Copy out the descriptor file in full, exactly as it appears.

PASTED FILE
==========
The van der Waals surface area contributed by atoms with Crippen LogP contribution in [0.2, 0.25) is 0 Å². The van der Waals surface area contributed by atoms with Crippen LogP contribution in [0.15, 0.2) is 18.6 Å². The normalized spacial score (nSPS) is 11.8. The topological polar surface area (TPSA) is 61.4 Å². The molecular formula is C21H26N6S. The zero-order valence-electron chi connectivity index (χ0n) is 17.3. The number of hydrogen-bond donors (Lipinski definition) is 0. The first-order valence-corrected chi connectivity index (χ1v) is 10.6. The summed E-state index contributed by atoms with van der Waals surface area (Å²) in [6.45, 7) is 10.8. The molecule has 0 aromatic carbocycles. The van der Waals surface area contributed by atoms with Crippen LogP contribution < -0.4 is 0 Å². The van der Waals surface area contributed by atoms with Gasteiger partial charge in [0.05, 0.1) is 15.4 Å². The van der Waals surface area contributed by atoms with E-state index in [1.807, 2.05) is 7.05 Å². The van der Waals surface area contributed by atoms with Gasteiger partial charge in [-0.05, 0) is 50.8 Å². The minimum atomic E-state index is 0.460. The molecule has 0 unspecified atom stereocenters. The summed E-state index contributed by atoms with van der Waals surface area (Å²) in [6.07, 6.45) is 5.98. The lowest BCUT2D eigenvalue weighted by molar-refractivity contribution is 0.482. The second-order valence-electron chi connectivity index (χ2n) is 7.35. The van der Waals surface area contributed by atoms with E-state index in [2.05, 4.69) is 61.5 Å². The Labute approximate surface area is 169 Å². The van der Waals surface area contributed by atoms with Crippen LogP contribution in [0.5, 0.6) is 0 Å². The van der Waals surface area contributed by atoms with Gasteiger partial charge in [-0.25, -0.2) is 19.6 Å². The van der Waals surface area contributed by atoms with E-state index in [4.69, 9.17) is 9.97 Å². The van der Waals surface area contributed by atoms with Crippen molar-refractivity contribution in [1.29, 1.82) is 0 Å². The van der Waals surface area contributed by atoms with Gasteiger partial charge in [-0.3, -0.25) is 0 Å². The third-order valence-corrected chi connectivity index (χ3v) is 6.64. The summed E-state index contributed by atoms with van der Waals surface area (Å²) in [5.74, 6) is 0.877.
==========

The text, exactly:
The van der Waals surface area contributed by atoms with Crippen LogP contribution in [0.2, 0.25) is 0 Å². The van der Waals surface area contributed by atoms with Crippen LogP contribution in [0.15, 0.2) is 18.6 Å². The normalized spacial score (nSPS) is 11.8. The topological polar surface area (TPSA) is 61.4 Å². The molecular formula is C21H26N6S. The zero-order valence-electron chi connectivity index (χ0n) is 17.3. The number of hydrogen-bond donors (Lipinski definition) is 0. The first-order valence-corrected chi connectivity index (χ1v) is 10.6. The summed E-state index contributed by atoms with van der Waals surface area (Å²) in [6.45, 7) is 10.8. The molecule has 0 aromatic carbocycles. The van der Waals surface area contributed by atoms with Crippen LogP contribution < -0.4 is 0 Å². The van der Waals surface area contributed by atoms with Gasteiger partial charge in [0.05, 0.1) is 15.4 Å². The van der Waals surface area contributed by atoms with E-state index in [1.807, 2.05) is 7.05 Å². The van der Waals surface area contributed by atoms with Gasteiger partial charge in [-0.05, 0) is 50.8 Å². The minimum atomic E-state index is 0.460. The molecule has 0 unspecified atom stereocenters. The summed E-state index contributed by atoms with van der Waals surface area (Å²) in [6.07, 6.45) is 5.98. The lowest BCUT2D eigenvalue weighted by molar-refractivity contribution is 0.482. The second-order valence-electron chi connectivity index (χ2n) is 7.35. The van der Waals surface area contributed by atoms with E-state index in [2.05, 4.69) is 61.5 Å². The Labute approximate surface area is 169 Å². The van der Waals surface area contributed by atoms with Crippen LogP contribution in [0.5, 0.6) is 0 Å². The van der Waals surface area contributed by atoms with Gasteiger partial charge in [-0.25, -0.2) is 19.6 Å². The van der Waals surface area contributed by atoms with E-state index in [4.69, 9.17) is 9.97 Å². The van der Waals surface area contributed by atoms with Crippen molar-refractivity contribution in [1.29, 1.82) is 0 Å². The van der Waals surface area contributed by atoms with Gasteiger partial charge in [-0.3, -0.25) is 0 Å². The third-order valence-corrected chi connectivity index (χ3v) is 6.64. The summed E-state index contributed by atoms with van der Waals surface area (Å²) in [5.74, 6) is 0.877.